Rival Schools Ubf
|Editor Rating:||8/10, based on 2 reviews|
|User Rating:||8.0/10 - 1 vote|
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Capcom's third 3D fighting game for home consoles, Rival Schools features gang-up beatdowns and other methods of mayhem.
Rival Schools is a two-disc set with a ton of extras: In addition to the regular arcade version, it includes a create-a-player mode, training mode, art gallery, and several mini games, such as a baseball home-run derby, a volleyball spike contest, and a soccer shootout. Capcom has also added two new fighters to the regular lineup, along with some hidden characters.
Rival Schools' graphics are extremely colorful. Every character displays excellent detail--from Ray's necktie to the very bouncy Tiffany--making them all look as good as those in Street Fighter EX Plus. The only sore spots are the occasional character breakup and some slowdown on certain stages. Hopefully, these rough areas will be smoothed out by the time Rival Schools hits the shelves.
The copy of Rival Schools we previewed featured superb controls, and the Dual Shock added fitting effects to the intense fights. Executing special and super moves was a snap, and the game had enough combos and juggles to satisfy even the most jaded fighting-game fan. The biggest problem with the game's controls was that they're too masher-friendly, making it easy for a beginner to defeat a skilled opponent just by wildly hitting the buttons.
Download Rival Schools Ubf
- PC compatible
- Operating systems: Windows 10/Windows 8/Windows 7/2000/Vista/WinXP
Rival Schools is Capcom's answer for all of us critics who are tired of 15 million Street Fighter sequels. Funny thing is, Rival Schools plays like most SF games (if you can do a Dragon Punch or fireball, you'll feel right at home). Despite the obvious similarities. Rival Schools has enough going for it to let it stand on its own two feet. The characters and most of their moves are entirely new (with the exception of guest star Sakura). The team-up feature, although not quite as cool as tag teaming in the Vs. games, still adds spice to the standard one-on-one fighting game formula. Did I mention Rival Schools is full of technique? Ditch 'N Spins. Throw Escapes. Tardy Counters. Lightning Crushes ... Even though Rival Schools is of the "flashy" variety (meaning 10-hit Super Dragon Punch combos and the such), timing and hardcore technique are still key. A person could spend a heck of a long time mastering this game. A flashy technical fighter? I'm sold. But wait, there's more ... Capcom has given us a ton of extras: over 20 secret characters, hidden minigames, a very cool graded Lesson Mode and more. It's very, very unfortunate Capcom left out the Edit Fighter/ School Life Mode (due to trans-lation/timing issues), but the package is still packed with enough goodies to make it worth your hard-earned bucks.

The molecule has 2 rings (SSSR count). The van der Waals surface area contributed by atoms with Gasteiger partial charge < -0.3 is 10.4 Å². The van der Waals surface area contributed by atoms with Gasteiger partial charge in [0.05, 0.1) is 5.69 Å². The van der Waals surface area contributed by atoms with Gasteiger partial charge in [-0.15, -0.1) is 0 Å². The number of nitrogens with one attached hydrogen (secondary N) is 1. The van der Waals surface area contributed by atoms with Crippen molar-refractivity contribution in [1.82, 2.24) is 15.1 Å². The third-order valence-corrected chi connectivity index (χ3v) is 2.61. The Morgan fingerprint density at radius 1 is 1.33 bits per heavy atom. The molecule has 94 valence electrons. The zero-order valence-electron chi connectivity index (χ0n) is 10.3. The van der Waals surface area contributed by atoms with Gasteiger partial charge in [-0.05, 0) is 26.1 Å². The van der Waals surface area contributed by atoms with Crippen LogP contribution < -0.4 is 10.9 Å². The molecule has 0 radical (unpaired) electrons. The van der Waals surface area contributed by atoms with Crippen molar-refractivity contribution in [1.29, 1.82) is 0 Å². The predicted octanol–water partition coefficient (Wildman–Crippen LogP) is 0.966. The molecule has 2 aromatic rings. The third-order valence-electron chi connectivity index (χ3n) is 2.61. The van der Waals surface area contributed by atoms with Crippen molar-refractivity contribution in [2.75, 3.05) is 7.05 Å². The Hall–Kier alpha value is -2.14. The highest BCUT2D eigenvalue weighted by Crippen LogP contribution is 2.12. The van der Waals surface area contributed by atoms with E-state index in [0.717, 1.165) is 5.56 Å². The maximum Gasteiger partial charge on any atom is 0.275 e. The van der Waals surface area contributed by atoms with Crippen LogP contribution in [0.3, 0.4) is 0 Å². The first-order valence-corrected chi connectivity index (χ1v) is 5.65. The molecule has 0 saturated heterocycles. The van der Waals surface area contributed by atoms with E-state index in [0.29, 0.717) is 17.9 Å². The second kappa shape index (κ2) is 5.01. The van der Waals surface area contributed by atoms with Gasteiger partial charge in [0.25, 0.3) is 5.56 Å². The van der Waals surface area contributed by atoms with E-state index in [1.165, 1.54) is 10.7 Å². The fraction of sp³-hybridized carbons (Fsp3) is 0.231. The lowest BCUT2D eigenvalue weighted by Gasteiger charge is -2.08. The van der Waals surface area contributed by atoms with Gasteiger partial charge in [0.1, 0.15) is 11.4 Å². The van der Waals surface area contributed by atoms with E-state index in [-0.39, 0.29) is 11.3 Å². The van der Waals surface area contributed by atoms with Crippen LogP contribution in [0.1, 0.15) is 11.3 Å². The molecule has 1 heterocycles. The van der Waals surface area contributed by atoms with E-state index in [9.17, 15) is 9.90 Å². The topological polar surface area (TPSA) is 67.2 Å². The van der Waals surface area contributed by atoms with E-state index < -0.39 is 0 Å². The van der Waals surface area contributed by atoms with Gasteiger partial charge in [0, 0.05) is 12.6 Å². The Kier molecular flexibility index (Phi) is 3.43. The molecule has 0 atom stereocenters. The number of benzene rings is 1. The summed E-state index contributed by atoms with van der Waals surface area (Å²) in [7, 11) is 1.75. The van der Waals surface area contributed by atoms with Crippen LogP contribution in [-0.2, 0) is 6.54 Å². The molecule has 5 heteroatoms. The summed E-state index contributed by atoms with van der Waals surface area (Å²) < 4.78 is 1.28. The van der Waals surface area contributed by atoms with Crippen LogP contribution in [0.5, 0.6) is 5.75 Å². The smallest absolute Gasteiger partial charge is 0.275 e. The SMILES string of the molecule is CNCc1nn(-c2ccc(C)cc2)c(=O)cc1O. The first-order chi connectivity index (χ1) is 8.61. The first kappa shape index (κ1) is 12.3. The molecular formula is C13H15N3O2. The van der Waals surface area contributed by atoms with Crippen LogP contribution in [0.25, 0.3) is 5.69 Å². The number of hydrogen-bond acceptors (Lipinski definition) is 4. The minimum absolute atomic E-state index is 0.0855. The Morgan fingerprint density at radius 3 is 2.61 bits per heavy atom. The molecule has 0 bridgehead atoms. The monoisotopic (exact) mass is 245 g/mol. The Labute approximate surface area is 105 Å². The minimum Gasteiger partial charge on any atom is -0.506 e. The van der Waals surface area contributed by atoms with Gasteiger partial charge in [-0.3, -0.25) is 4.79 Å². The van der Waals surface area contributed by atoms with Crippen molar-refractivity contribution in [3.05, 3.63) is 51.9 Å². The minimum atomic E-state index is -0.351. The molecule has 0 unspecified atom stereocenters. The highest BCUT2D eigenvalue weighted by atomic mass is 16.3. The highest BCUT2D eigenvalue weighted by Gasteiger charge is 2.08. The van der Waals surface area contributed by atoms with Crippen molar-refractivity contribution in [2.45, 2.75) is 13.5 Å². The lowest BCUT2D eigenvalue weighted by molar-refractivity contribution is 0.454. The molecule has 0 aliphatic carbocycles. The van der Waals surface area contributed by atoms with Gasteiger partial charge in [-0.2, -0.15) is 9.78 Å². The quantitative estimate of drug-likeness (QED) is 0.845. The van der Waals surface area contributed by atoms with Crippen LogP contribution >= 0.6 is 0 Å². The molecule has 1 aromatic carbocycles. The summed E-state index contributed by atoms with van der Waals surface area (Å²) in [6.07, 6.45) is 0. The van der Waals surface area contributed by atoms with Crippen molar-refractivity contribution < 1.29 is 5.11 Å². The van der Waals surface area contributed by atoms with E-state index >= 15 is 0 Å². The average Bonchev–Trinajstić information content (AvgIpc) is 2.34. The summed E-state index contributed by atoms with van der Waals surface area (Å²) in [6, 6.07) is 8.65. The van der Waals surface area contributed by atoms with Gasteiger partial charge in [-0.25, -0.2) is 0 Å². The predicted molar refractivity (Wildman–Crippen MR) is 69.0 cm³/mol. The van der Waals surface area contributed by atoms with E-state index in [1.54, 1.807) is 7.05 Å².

Rival Schools is one of the most stylish, fun-to-play fighting games I've played in a long time. Even if it were just a direct arcade port, I'd be satisfied, but the Evolution Disc makes it all that much better. The minigames are a blast, and all of the little extras and cool options will keep you occupied for weeks. It's too bad they had to cut some stuff from the U.S. version (lame), but what's there is still highly entertaining. Great game.
There's something about this game that is so incredibly cool that I find myself utterly addicted to it. Maybe it's the fact that underneath all of the flash, showy effects and gorgeous graphics it's still an extremely satisfying fighting game with great control and plenty of depth. Even without all of the extra features it would be a fab game, but with them, it's guaranteed to keep fighting game fans satisfied post-Tekken 3.
Like all Capcom fighters these days, Rival Schools blends technique from various other titles and molds it into a style all its own. The outrageous attacks mask a game engine that is loaded with technique and combo possibilities. There are lots of secrets to unlock and plenty of team-up attacks to try. The character designs (which can be viewed later in the game) are among some of the best Capcom has done.